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Google Asks Supreme Court to Hear Chrome Case Over Patent History

August 25, 2016, 12:47 PM UTC
Posed scene on the topic google, glasses in front of the google company logo on April 21, 2015 in Berlin, Germany.
Photograph by Thomas Trutschel — Photothek via Getty Images

If there’s confusion over the meaning of a patent, who gets the benefit of the doubt — the inventor or the company getting sued? According to Google, which is in a legal fight over anti-malware tools in its Chrome browser, the current law is inconsistent and it’s time for the Supreme Court to sort it out.

The search giant this month filed a petition asking the top court to review a ruling that could have big implications for inventors and companies of all kinds. IfGoogle prevails, the case will increase the importance of a patent’s history, and is likely to change how lawyers apply for patents in the first place.

The case in question, which began in 2013, is about patents for malware protection software. One of the owners of the patents, Alfonso Cioffi, claims Google’s Chrome browser contains features that infringe on his proprietary “web browser process.” A federal judge disagreed and sided with Google but, last year, an appeals court reversed that decision and found Chrome’s approach to detecting malware relied on the same process as the one described in the plaintiff’s patents.

The controversy turns on how to interpret the nebulous phrase “web browser process,” which appears in the “claims” portion of the patent. The process for defining these claims is unclear, says Google, and that’s why the company says the Supreme Court should step in.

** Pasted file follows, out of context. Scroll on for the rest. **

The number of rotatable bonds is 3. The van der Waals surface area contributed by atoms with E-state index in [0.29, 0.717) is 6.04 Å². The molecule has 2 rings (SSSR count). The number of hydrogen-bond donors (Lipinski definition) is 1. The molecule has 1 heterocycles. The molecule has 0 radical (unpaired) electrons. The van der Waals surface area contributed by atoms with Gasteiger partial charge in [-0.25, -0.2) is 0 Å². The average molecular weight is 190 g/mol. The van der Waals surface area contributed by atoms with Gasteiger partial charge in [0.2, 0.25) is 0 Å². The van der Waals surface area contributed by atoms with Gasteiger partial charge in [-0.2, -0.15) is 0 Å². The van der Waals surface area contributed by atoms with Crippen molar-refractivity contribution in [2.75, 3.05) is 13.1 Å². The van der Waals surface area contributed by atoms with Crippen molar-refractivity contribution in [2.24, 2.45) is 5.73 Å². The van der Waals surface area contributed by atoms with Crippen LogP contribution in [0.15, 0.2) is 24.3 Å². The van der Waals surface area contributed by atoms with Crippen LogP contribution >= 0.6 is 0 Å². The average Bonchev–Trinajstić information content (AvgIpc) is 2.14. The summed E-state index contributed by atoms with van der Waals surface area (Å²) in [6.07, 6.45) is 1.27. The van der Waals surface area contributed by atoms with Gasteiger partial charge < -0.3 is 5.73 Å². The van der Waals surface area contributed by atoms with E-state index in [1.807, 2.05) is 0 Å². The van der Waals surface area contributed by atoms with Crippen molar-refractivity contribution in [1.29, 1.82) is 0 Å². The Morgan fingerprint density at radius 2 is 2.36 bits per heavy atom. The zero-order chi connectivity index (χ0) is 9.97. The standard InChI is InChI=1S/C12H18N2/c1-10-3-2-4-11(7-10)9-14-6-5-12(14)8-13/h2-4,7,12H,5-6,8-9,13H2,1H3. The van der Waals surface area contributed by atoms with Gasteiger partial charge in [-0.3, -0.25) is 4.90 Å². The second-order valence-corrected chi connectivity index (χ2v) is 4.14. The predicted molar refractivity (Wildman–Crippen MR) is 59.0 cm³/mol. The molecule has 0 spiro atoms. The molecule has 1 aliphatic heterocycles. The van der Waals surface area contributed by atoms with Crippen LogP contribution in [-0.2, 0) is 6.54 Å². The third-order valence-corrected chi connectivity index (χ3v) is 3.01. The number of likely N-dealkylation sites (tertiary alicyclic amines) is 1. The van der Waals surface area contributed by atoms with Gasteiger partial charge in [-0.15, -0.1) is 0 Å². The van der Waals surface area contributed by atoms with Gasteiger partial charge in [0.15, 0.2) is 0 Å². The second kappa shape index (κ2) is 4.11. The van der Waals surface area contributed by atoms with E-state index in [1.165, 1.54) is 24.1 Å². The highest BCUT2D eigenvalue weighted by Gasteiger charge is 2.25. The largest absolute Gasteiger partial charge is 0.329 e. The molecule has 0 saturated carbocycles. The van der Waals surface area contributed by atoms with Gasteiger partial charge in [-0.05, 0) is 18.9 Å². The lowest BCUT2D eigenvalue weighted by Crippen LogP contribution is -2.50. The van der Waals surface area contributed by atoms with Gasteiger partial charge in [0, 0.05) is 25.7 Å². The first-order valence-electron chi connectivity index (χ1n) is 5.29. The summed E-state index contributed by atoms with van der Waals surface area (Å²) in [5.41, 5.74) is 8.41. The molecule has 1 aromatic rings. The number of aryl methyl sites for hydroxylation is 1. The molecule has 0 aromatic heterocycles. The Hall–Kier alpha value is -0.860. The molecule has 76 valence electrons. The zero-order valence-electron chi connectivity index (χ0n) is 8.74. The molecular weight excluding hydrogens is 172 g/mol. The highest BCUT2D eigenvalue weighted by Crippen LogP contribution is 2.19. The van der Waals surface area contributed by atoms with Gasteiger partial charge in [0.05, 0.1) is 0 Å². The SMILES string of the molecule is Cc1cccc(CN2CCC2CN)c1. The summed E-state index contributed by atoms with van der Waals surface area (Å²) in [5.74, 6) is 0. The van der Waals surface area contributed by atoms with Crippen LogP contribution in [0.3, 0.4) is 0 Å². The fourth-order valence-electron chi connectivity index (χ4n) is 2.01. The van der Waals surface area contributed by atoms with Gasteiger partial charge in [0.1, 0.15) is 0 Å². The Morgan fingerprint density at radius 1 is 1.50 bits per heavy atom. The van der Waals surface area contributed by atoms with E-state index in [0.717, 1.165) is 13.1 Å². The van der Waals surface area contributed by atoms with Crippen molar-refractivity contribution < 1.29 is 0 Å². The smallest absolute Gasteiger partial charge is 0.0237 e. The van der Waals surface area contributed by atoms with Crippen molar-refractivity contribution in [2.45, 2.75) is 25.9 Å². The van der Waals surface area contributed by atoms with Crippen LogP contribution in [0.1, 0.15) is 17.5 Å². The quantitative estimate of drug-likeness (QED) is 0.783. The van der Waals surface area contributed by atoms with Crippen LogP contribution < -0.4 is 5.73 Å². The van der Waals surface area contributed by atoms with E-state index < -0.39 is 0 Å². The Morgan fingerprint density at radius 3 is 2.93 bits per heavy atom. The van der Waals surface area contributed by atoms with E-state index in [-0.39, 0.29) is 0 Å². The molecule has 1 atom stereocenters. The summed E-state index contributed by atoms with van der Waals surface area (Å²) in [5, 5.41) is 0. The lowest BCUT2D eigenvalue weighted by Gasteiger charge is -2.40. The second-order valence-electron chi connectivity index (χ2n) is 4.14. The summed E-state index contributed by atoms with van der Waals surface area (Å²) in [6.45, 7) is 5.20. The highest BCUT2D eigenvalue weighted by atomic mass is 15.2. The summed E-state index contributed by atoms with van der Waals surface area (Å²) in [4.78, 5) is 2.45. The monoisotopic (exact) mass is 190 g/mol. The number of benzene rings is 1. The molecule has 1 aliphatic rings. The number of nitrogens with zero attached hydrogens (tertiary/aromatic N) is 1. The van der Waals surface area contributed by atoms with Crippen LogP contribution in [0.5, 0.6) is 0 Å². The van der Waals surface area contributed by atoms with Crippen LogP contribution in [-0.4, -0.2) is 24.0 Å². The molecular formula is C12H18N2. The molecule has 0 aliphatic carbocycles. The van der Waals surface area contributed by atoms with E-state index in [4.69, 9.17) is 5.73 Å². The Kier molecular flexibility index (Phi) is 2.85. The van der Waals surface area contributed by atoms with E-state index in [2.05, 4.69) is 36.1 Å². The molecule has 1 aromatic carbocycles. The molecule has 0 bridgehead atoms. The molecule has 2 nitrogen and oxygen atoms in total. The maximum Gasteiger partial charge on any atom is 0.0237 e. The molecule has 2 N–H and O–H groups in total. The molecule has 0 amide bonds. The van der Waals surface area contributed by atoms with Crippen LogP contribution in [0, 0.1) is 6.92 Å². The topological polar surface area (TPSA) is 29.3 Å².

In Google’ s view, “web browser process” has no common technical definition, and so courts should take a close look at the history of the patents in question to find out what the inventor meant at the time he or she applied for the patent. That approach is different from what the appeals court did.

What the appeals court did instead, in a 2015 ruling, was to say it would accept Cioffi’s definition unless the so-called “patent prosecution history” (a term that describes communications between the inventor and the Patent Office) clearly disavowed what Cioffi was claiming. The distinction may sound like splitting hairs but, in the arcane world of patent law, it matters for how companies use patents and how lawyers go about applying for them.

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What the Google case does — and why it’s important — is to call attention to a common tactic patent attorneys use in their dealings with the Patent Office. That tactic involves describing the would-be invention in the broadest terms possible and then, knowing the Patent Office will permit amendments, shrink the claims bit by bit:

“Thus, it is recommended that the practitioner be greedy when initially writing the application,” says one popular attorney manual cited by Google in its brief. (my emphasis)